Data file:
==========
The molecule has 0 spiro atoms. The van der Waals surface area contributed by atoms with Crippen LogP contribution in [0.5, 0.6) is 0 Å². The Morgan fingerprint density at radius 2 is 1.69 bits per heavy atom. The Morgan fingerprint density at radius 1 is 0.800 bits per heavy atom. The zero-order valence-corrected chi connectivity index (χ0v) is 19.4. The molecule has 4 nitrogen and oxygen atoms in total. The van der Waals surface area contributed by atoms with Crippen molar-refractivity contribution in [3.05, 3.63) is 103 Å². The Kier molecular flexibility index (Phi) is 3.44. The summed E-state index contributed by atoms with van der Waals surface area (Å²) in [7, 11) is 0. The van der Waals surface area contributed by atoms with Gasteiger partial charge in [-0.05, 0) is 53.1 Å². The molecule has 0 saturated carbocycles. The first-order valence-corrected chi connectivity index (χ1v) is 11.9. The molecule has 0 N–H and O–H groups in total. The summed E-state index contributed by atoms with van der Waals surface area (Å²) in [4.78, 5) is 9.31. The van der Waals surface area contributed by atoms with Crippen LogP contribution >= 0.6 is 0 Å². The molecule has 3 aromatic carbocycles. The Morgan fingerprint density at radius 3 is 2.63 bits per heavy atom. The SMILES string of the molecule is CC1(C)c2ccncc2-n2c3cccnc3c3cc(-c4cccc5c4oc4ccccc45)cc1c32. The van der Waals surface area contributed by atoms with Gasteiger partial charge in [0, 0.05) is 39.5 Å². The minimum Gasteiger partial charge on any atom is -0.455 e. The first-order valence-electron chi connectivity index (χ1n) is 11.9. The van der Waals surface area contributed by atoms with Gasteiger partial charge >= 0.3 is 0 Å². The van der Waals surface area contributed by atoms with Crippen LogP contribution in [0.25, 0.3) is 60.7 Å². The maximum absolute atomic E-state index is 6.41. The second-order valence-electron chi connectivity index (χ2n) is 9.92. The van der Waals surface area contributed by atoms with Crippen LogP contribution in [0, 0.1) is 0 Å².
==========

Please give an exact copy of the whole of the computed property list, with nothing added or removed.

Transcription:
The molecule has 0 spiro atoms. The van der Waals surface area contributed by atoms with Crippen LogP contribution in [0.5, 0.6) is 0 Å². The Morgan fingerprint density at radius 2 is 1.69 bits per heavy atom. The Morgan fingerprint density at radius 1 is 0.800 bits per heavy atom. The zero-order valence-corrected chi connectivity index (χ0v) is 19.4. The molecule has 4 nitrogen and oxygen atoms in total. The van der Waals surface area contributed by atoms with Crippen molar-refractivity contribution in [3.05, 3.63) is 103 Å². The Kier molecular flexibility index (Phi) is 3.44. The summed E-state index contributed by atoms with van der Waals surface area (Å²) in [7, 11) is 0. The van der Waals surface area contributed by atoms with Gasteiger partial charge in [-0.05, 0) is 53.1 Å². The molecule has 0 saturated carbocycles. The first-order valence-corrected chi connectivity index (χ1v) is 11.9. The molecule has 0 N–H and O–H groups in total. The summed E-state index contributed by atoms with van der Waals surface area (Å²) in [4.78, 5) is 9.31. The van der Waals surface area contributed by atoms with Crippen LogP contribution >= 0.6 is 0 Å². The molecule has 3 aromatic carbocycles. The Morgan fingerprint density at radius 3 is 2.63 bits per heavy atom. The SMILES string of the molecule is CC1(C)c2ccncc2-n2c3cccnc3c3cc(-c4cccc5c4oc4ccccc45)cc1c32. The van der Waals surface area contributed by atoms with Gasteiger partial charge in [0, 0.05) is 39.5 Å². The minimum Gasteiger partial charge on any atom is -0.455 e. The first-order valence-electron chi connectivity index (χ1n) is 11.9. The van der Waals surface area contributed by atoms with Gasteiger partial charge >= 0.3 is 0 Å². The van der Waals surface area contributed by atoms with Crippen LogP contribution in [0.25, 0.3) is 60.7 Å². The maximum absolute atomic E-state index is 6.41. The second-order valence-electron chi connectivity index (χ2n) is 9.92. The van der Waals surface area contributed by atoms with Crippen LogP contribution in [0, 0.1) is 0 Å².